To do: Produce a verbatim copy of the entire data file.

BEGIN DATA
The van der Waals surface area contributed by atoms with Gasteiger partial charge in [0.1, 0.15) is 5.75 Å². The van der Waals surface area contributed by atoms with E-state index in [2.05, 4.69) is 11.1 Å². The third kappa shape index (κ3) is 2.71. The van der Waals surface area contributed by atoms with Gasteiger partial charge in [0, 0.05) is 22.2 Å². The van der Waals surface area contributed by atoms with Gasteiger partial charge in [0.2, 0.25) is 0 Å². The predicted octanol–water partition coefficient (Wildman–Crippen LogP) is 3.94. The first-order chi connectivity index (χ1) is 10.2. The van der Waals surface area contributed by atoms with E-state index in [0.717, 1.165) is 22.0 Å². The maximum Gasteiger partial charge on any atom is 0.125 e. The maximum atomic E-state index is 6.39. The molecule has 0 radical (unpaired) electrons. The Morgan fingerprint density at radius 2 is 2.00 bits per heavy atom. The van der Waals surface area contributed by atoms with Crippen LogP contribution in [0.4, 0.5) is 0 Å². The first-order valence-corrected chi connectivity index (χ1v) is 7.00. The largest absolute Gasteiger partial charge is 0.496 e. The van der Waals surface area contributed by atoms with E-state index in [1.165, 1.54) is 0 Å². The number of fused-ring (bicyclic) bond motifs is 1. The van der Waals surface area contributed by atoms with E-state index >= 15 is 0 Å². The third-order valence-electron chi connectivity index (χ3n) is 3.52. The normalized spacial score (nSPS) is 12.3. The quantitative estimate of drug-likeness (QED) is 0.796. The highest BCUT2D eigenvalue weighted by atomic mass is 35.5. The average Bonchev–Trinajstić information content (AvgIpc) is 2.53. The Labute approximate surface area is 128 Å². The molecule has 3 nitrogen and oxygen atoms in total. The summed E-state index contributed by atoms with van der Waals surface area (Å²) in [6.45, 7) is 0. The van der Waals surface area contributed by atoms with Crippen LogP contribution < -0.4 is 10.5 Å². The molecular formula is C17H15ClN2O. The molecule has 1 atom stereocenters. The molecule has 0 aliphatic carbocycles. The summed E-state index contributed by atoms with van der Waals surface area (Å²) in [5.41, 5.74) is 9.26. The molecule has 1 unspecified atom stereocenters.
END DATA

The van der Waals surface area contributed by atoms with Gasteiger partial charge in [0.1, 0.15) is 5.75 Å². The van der Waals surface area contributed by atoms with E-state index in [2.05, 4.69) is 11.1 Å². The third kappa shape index (κ3) is 2.71. The van der Waals surface area contributed by atoms with Gasteiger partial charge in [0, 0.05) is 22.2 Å². The van der Waals surface area contributed by atoms with Gasteiger partial charge in [0.2, 0.25) is 0 Å². The predicted octanol–water partition coefficient (Wildman–Crippen LogP) is 3.94. The first-order chi connectivity index (χ1) is 10.2. The van der Waals surface area contributed by atoms with E-state index in [0.717, 1.165) is 22.0 Å². The maximum Gasteiger partial charge on any atom is 0.125 e. The maximum atomic E-state index is 6.39. The molecule has 0 radical (unpaired) electrons. The Morgan fingerprint density at radius 2 is 2.00 bits per heavy atom. The van der Waals surface area contributed by atoms with Crippen LogP contribution in [0.4, 0.5) is 0 Å². The first-order valence-corrected chi connectivity index (χ1v) is 7.00. The largest absolute Gasteiger partial charge is 0.496 e. The van der Waals surface area contributed by atoms with E-state index in [1.165, 1.54) is 0 Å². The number of fused-ring (bicyclic) bond motifs is 1. The van der Waals surface area contributed by atoms with E-state index >= 15 is 0 Å². The third-order valence-electron chi connectivity index (χ3n) is 3.52. The normalized spacial score (nSPS) is 12.3. The quantitative estimate of drug-likeness (QED) is 0.796. The highest BCUT2D eigenvalue weighted by atomic mass is 35.5. The average Bonchev–Trinajstić information content (AvgIpc) is 2.53. The Labute approximate surface area is 128 Å². The molecule has 3 nitrogen and oxygen atoms in total. The summed E-state index contributed by atoms with van der Waals surface area (Å²) in [6.45, 7) is 0. The van der Waals surface area contributed by atoms with Crippen LogP contribution < -0.4 is 10.5 Å². The molecular formula is C17H15ClN2O. The molecule has 1 atom stereocenters. The molecule has 0 aliphatic carbocycles. The summed E-state index contributed by atoms with van der Waals surface area (Å²) in [5.41, 5.74) is 9.26. The molecule has 1 unspecified atom stereocenters.